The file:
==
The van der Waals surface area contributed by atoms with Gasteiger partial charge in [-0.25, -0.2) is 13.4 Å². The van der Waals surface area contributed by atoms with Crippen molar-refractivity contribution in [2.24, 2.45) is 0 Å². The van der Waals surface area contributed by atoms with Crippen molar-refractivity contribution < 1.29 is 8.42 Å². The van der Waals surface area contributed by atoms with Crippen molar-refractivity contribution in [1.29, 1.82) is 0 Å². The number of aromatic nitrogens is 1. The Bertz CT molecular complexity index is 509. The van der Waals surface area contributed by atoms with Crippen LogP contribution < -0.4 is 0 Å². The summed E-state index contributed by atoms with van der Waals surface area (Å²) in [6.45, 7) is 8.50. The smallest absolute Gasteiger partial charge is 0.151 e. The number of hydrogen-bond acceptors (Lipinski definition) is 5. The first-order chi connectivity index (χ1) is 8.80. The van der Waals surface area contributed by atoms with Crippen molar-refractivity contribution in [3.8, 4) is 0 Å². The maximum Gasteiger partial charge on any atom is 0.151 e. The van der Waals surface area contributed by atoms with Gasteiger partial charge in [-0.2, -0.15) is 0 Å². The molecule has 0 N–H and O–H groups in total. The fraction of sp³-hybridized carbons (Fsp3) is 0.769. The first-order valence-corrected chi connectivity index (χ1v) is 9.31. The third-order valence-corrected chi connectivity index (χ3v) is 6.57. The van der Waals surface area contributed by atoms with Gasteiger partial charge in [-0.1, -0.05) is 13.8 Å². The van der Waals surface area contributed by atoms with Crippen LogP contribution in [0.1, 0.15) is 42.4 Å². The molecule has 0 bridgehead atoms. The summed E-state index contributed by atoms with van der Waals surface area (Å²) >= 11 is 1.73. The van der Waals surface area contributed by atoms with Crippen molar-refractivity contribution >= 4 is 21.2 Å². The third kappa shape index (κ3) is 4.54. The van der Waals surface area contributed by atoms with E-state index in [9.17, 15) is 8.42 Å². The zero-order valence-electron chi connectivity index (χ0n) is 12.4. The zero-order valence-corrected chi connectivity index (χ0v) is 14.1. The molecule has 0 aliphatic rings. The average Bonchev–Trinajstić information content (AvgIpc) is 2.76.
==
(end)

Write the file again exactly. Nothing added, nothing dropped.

The van der Waals surface area contributed by atoms with Gasteiger partial charge in [-0.25, -0.2) is 13.4 Å². The van der Waals surface area contributed by atoms with Crippen molar-refractivity contribution in [2.24, 2.45) is 0 Å². The van der Waals surface area contributed by atoms with Crippen molar-refractivity contribution < 1.29 is 8.42 Å². The van der Waals surface area contributed by atoms with Crippen molar-refractivity contribution in [1.29, 1.82) is 0 Å². The number of aromatic nitrogens is 1. The Bertz CT molecular complexity index is 509. The van der Waals surface area contributed by atoms with Crippen LogP contribution < -0.4 is 0 Å². The summed E-state index contributed by atoms with van der Waals surface area (Å²) in [6.45, 7) is 8.50. The smallest absolute Gasteiger partial charge is 0.151 e. The number of hydrogen-bond acceptors (Lipinski definition) is 5. The first-order chi connectivity index (χ1) is 8.80. The van der Waals surface area contributed by atoms with Crippen molar-refractivity contribution in [3.8, 4) is 0 Å². The maximum Gasteiger partial charge on any atom is 0.151 e. The van der Waals surface area contributed by atoms with Gasteiger partial charge in [-0.2, -0.15) is 0 Å². The molecule has 0 N–H and O–H groups in total. The fraction of sp³-hybridized carbons (Fsp3) is 0.769. The first-order valence-corrected chi connectivity index (χ1v) is 9.31. The third-order valence-corrected chi connectivity index (χ3v) is 6.57. The van der Waals surface area contributed by atoms with Gasteiger partial charge in [-0.1, -0.05) is 13.8 Å². The van der Waals surface area contributed by atoms with Crippen LogP contribution in [0.1, 0.15) is 42.4 Å². The molecule has 0 bridgehead atoms. The summed E-state index contributed by atoms with van der Waals surface area (Å²) >= 11 is 1.73. The van der Waals surface area contributed by atoms with Crippen molar-refractivity contribution >= 4 is 21.2 Å². The third kappa shape index (κ3) is 4.54. The van der Waals surface area contributed by atoms with E-state index in [9.17, 15) is 8.42 Å². The zero-order valence-electron chi connectivity index (χ0n) is 12.4. The zero-order valence-corrected chi connectivity index (χ0v) is 14.1. The molecule has 0 aliphatic rings. The average Bonchev–Trinajstić information content (AvgIpc) is 2.76.